OneAgent & Security Gateway release notes v1.147

OneAgent

Java

  • Improved performance of Cassandra monitoring for Java applications (reduced data sent to Dynatrace SaaS/Managed and less resource usage on Dynatrace Managed clusters)

General improvements and fixes

  • It’s now possible to deploy OneAgent via Docker containers on Google Container Optimized OS (Google COS). This functionality is currently available in an Early Access Program (EAP). This is an important step towards smooth deployment and monitoring of Enterprise Cloud solutions, specifically Google Kubernetes. Read more about this EAP.
  • We’ve added monitoring support and detection of Google App Engine flexible (custom) environments (beta release). Read more about support for Google App Engine.
  • We’ve added the ability to define additional process-group metadata for Cloud Foundry applications. To define such metadata, you can leverage one or more Cloud Foundry service instances that have the name dynatrace as a substring. For example, cf cups dynatrace-metadata -p "meta-data:owner".
  • Redis monitoring is now also supported for Cloud Foundry.
  • Installation of OneAgent on RedHat Enterprise Linux (RHEL) 7.5 and Ubuntu 18.04 LTS has been tested and works properly.
  • We’ve improved the resiliency of OneAgent installation in cases where non-root mode deployment is used (read more about this mode) by adding a check mechanism for file capabilities.
  • For processes running on Linux, we’ve enhanced OneAgent so that it now properly detects exec. Typically when processes on Linux invoke other processes, they use fork and exec in combination. We’ve recently observedexec without fork appearing in the context of some container technologies. As of OneAgent v1.147, we’ve added support for the detection and monitoring of this type of process. This change is completely transparent to users.
  • OneAgent now collects additional metadata related to BOSH deployments within Cloud Foundry environments. Stay tuned for more detailed CloudFoundry reporting, coming soon.
  • We’ve implemented significant performance improvements for cases where OneAgent queries Docker APIs. These improvements significantly speed up the polling process.
  • We’ve also implemented a solution for monitoring multiple network bridges on Docker containers on Linux. Until now, we’d expected only one Docker bridge interface. Previously, in cases where a host had more than one bridge network, and connections inside or between bridge networks, only those connections inside the first identified bridge network were marked as “interdocker connections.”
  • We’ve improved how OneAgent identifies Azure VMs, by querying the Azure Instance Metadata service. We also now report on Azure’s vmId and subscriptionId.
  • We’ve continued improving the MSI-file based approach to OneAgent installation.
  • We’ve also added a number of smaller updates related to how AIX metrics are calculated. Read more about our public beta for AIX full-stack OneAgent.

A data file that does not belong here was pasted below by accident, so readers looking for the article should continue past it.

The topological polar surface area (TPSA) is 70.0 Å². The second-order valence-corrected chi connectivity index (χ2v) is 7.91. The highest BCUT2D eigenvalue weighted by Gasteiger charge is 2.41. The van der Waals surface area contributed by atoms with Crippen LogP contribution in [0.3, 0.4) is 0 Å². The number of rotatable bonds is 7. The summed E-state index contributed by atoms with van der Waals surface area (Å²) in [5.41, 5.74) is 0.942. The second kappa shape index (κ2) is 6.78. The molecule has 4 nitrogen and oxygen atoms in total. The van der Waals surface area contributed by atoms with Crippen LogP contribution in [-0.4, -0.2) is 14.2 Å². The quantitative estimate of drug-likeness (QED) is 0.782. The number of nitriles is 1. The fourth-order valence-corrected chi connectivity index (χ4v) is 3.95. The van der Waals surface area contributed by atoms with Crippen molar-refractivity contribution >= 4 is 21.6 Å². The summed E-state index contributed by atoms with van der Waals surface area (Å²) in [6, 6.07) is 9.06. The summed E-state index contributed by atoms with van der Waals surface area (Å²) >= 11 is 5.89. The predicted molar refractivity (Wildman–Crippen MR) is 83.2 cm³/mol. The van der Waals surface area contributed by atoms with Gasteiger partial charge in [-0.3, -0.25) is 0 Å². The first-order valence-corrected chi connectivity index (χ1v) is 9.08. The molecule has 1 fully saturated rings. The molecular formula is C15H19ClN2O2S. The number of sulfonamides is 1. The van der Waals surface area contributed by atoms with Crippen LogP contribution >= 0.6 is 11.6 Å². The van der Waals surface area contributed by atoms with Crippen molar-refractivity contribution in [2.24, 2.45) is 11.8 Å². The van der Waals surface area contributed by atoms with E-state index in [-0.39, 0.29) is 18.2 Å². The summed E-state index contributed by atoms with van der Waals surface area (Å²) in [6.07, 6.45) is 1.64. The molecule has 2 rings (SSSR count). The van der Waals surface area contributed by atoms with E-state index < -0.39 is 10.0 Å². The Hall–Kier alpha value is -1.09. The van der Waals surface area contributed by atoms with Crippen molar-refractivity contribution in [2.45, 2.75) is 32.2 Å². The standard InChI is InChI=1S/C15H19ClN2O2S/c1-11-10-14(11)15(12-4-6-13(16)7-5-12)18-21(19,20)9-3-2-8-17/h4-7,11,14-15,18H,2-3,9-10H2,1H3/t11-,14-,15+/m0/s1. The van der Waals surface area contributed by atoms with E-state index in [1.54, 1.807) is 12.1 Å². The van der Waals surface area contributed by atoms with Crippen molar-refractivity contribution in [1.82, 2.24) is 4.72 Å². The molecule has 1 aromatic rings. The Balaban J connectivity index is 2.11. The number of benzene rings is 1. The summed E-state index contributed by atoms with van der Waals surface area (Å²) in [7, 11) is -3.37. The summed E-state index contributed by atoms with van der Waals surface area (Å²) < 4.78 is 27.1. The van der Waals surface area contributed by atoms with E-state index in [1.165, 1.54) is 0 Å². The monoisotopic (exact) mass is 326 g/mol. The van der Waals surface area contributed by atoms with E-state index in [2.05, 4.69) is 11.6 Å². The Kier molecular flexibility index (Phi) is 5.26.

• OneAgent can now correctly pass process commands, even following command re-naming within Redis snapshots on the Pivotal Cloud Foundry Platform.
  • OneAgent now collects the OS level EXE_NAME attribute of detected and monitored processes. As a consequence, it’s now possible to additionally configure process group names using the EXE_NAME attribute (in addition to, or in place of, EXE_PATH). For full details, see our custom, automated process-group naming blog post.
  • OneAgent now recognizes and monitors Docker containers running in default host PID namespaces.

Security Gateway

  • Security Gateway is now installed with more secure folder access permissions for configuration, log, and temp folders. We use the sticky bit feature of the Operating System to limit unwanted access.
  • The Security Gateway team has also implemented a number of minor behind-the-scenes improvements related to Azure monitoring.

Important bug fixes

With this release of OneAgent and Security Gateway, we’ve resolved the following issues:

  • APM-129438 – OneAgent crashes in some instances of non-root deployment mode (read more about non-root mode).
  • APM-130598 – In non-root mode, a OneAgent module didn’t fall back to root mode following checks that the minimum operating system version wasn’t installed.
  • APM-131170 – The OneAgent auto-update mechanism didn’t work on systems with ambient capabilities and SysV init in case of non-root deployment mode.
  • APM-130133 – Path to 32-bit libraries wasn’t properly detected on SLES 11 SP4.
  • APM-128073 – RabbitMQ cluster was incorrectly detected as type Erlang.
  • APM-129963 – Crash reports were kept for only one day, which is not enough time for analysis. Crash reports are now kept for 3 days.
  • APM-124692 – Security Gateway installer was limited to the creation of only 1,024 file descriptors that have error messages in the log files.

Upcoming beta releases

Stay tuned for two upcoming beta releases:

  • OpenStack infrastructure monitoring
  • Docker for Windows (Windows Server Container) monitoring and injection

Our development teams have been working on these beta releases over the past several sprints. We’re now in the final phase of testing. We’re very excited to be able to share these improvements with you very soon.

Bartek is Senior Technical Product Manager at Dynatrace. He's worked on APM and ALM products for over 17 years. His background is in software development, but he's also passionate about user experience, process optimization, and delivering value to customers. Outside of work, Bartek enjoys travel, photography, jogging, and is CEO of a retro gaming and computing society that organizes public events and exhibitions. Proud father of three daughters.

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